The paper "Employment Relations Are Important in any Workplace" is a great example of management coursework. Employment relations are described as the study of the relationship in the employment place. There are various laws and policies that enforce legal and allowable engagements between the employer and the employee. The laws may vary from country to country. There are two main approaches to employment relations namely pluralist and Unitarist theories. According to the Unitarist approach, the employees are supposed to be answerable or should show allegiance to only one body; the management. In this approach, any allegiance shown to any other institutions such as a trade union is seen as a breach of the employment relationship (Ross & Bamber 2009, p. 25).
On the other hand, a pluralist approach is one which acknowledged that an organization is made up of several groups whose interests may differ from those of the management. Due to this reason, an employee is allowed to be involved in the activities of the various groups as long as the activities are under the industrial law (Ross & Bamber 2009, p. 25).
The following essay will use the neo institutionalist approach to analyze the various aspects of the Fair Work Act 2009 (Cth). The Fair Work Act 2009 (Cth) is an employment relations act which was set up in 2009 to govern the workplace relations in Australia. The key issues which are covered by the act include laws on industrial actions, collective bargaining, resolution of disputes, net minimum wages and conditions of employment, termination of work engagement among other workplace-related issues (Fair Work Australia Commission 2009a, p.1). The Fair Work Act 2009 is enforced by the Fair Work Commission. Before the enactment of the Fair Work 2009, employment relations in Australia, there were several legal acts and policies which governed national workplace relations.
The earliest of them was the Commonwealth Conciliation and Arbitration Act 1904 (Fair Work Australia Commission 2009b, p.1). The institution which governed this act was the Commonwealth Court of Conciliation and Arbitration. The main aspects of Commonwealth Conciliation and Arbitration Act are the development of a minimum wage in 1907, the upholding of equal pay for men and women and also the indigenous people in the country in the periods between 1960 and 1970 and the establishment of various leaves, for instance, sick leave, maternity, paternity and annual leave in the period between 1960 and 1990 (Fair Work Australia Commission 2009b, p.1).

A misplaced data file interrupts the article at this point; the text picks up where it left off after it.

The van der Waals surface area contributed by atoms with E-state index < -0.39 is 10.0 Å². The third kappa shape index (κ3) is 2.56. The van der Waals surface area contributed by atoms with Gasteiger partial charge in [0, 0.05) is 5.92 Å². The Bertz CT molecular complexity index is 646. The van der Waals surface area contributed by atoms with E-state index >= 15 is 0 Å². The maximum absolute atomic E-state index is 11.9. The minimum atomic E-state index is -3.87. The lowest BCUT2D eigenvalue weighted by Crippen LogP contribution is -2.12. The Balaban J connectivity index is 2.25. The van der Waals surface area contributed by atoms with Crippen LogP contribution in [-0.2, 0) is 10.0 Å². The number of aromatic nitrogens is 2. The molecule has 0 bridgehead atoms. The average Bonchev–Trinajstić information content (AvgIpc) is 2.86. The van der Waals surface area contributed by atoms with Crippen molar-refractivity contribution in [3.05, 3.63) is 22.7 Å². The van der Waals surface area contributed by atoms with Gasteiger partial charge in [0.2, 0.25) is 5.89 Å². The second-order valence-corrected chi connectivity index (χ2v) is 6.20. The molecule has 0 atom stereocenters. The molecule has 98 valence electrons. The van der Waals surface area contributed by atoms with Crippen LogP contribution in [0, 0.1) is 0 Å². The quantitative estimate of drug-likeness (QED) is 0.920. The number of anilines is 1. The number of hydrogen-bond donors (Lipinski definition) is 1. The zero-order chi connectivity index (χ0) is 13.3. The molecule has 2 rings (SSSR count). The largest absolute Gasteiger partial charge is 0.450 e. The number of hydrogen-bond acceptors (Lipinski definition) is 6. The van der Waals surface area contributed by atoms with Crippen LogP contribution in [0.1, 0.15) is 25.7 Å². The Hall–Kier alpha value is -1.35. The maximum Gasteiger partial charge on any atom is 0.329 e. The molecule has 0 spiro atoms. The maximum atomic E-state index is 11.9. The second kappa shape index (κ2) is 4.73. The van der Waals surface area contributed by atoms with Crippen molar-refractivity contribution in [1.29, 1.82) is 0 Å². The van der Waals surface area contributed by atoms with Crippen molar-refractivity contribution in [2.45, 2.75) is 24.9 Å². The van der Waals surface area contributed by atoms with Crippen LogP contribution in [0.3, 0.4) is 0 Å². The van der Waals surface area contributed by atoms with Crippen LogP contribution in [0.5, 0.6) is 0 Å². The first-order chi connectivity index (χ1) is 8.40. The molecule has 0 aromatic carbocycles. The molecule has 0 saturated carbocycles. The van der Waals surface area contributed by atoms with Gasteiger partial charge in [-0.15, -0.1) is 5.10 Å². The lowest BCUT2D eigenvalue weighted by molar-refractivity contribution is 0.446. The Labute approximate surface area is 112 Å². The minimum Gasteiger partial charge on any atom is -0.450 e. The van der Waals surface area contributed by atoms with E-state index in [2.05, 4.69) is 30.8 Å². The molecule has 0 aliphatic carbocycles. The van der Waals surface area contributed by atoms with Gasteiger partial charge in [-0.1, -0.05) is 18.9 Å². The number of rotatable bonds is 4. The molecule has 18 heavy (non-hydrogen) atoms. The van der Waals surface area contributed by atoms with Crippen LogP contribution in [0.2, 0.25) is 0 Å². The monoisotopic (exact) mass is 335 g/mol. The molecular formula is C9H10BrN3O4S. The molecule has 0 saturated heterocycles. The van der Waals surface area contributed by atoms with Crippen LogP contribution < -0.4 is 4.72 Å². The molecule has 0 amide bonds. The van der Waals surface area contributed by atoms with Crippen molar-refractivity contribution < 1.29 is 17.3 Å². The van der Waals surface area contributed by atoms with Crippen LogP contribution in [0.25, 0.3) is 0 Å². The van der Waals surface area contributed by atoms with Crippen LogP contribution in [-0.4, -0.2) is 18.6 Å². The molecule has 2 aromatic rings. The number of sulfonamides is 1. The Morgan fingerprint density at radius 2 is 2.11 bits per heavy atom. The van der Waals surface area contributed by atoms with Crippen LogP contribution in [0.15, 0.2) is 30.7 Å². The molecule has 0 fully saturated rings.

The Commonwealth Conciliation and Arbitration Act of 1904 developed over years changing names which the change of regimes to the modern Fair Work Act 2009. Some of the acts which have been established through this century-long journey include the Fair Work Ombudsman, Australian Industrial Relations Systems and the Australian Registry Act (Office of the Commissioner for Public Employment 2012, p. 2).
Key to the developments of the acts is the need for a national employment relations legislation that would protect the employees and at the same time ensure that the employer’ s needs were taken into consideration. The Fair Work Act adopts a neo-institutionalist / pluralist, approach to employee relations. The act acknowledges that the workplace is comprised of several functional groups all of which are geared towards the attainment of efficiency at the workplace. The act is a development of Work Choices Legislation 2005 and was passed after the assumption of office by the Rudd government in 2007 (Barnes & Lafferty n. d., p.4).
Previously, the employment relations acts were based on a Unitarist approach whereby the employees were answerable to the employing authority. However, the focus has shifted from Unitarism to Pluralist approaches over the years of employment relations development (Ross & Bamber 2009, p. 25). The following section will analyse some of the key elements of the Fair Work Act 2009 from the new institutionalist approach.
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